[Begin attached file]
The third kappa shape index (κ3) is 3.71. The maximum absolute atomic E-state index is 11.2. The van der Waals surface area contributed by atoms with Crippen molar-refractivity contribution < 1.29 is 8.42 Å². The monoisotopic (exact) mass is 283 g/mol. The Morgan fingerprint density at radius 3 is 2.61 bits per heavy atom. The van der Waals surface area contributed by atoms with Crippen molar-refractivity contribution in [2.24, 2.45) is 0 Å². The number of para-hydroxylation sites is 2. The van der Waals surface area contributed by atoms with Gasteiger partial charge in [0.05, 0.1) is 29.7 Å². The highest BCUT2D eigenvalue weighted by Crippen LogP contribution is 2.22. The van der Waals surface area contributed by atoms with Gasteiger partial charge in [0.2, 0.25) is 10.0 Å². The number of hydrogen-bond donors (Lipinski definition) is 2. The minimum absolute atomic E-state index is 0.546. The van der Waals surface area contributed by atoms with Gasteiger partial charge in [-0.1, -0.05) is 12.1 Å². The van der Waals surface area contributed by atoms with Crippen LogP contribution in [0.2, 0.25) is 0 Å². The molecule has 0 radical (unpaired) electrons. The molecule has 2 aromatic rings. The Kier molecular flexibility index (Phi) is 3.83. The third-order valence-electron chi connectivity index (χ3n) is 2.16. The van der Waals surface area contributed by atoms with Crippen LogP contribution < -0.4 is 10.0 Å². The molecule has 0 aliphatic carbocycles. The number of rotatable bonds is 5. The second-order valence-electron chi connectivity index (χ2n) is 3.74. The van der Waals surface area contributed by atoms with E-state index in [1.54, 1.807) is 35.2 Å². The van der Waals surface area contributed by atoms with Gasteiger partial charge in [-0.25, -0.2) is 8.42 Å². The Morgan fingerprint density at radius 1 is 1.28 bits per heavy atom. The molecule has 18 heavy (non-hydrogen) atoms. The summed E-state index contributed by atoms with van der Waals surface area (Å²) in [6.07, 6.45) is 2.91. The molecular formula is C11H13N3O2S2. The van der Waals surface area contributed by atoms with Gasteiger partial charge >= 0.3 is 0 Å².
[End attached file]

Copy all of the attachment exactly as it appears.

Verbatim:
The third kappa shape index (κ3) is 3.71. The maximum absolute atomic E-state index is 11.2. The van der Waals surface area contributed by atoms with Crippen molar-refractivity contribution < 1.29 is 8.42 Å². The monoisotopic (exact) mass is 283 g/mol. The Morgan fingerprint density at radius 3 is 2.61 bits per heavy atom. The van der Waals surface area contributed by atoms with Crippen molar-refractivity contribution in [2.24, 2.45) is 0 Å². The number of para-hydroxylation sites is 2. The van der Waals surface area contributed by atoms with Gasteiger partial charge in [0.05, 0.1) is 29.7 Å². The highest BCUT2D eigenvalue weighted by Crippen LogP contribution is 2.22. The van der Waals surface area contributed by atoms with Gasteiger partial charge in [0.2, 0.25) is 10.0 Å². The number of hydrogen-bond donors (Lipinski definition) is 2. The minimum absolute atomic E-state index is 0.546. The van der Waals surface area contributed by atoms with Gasteiger partial charge in [-0.1, -0.05) is 12.1 Å². The van der Waals surface area contributed by atoms with Crippen LogP contribution in [0.2, 0.25) is 0 Å². The molecule has 0 radical (unpaired) electrons. The molecule has 2 aromatic rings. The Kier molecular flexibility index (Phi) is 3.83. The third-order valence-electron chi connectivity index (χ3n) is 2.16. The van der Waals surface area contributed by atoms with Crippen LogP contribution < -0.4 is 10.0 Å². The molecule has 0 aliphatic carbocycles. The number of rotatable bonds is 5. The second-order valence-electron chi connectivity index (χ2n) is 3.74. The van der Waals surface area contributed by atoms with E-state index in [1.54, 1.807) is 35.2 Å². The van der Waals surface area contributed by atoms with Gasteiger partial charge in [-0.25, -0.2) is 8.42 Å². The Morgan fingerprint density at radius 1 is 1.28 bits per heavy atom. The molecule has 18 heavy (non-hydrogen) atoms. The summed E-state index contributed by atoms with van der Waals surface area (Å²) in [6.07, 6.45) is 2.91. The molecular formula is C11H13N3O2S2. The van der Waals surface area contributed by atoms with Gasteiger partial charge >= 0.3 is 0 Å².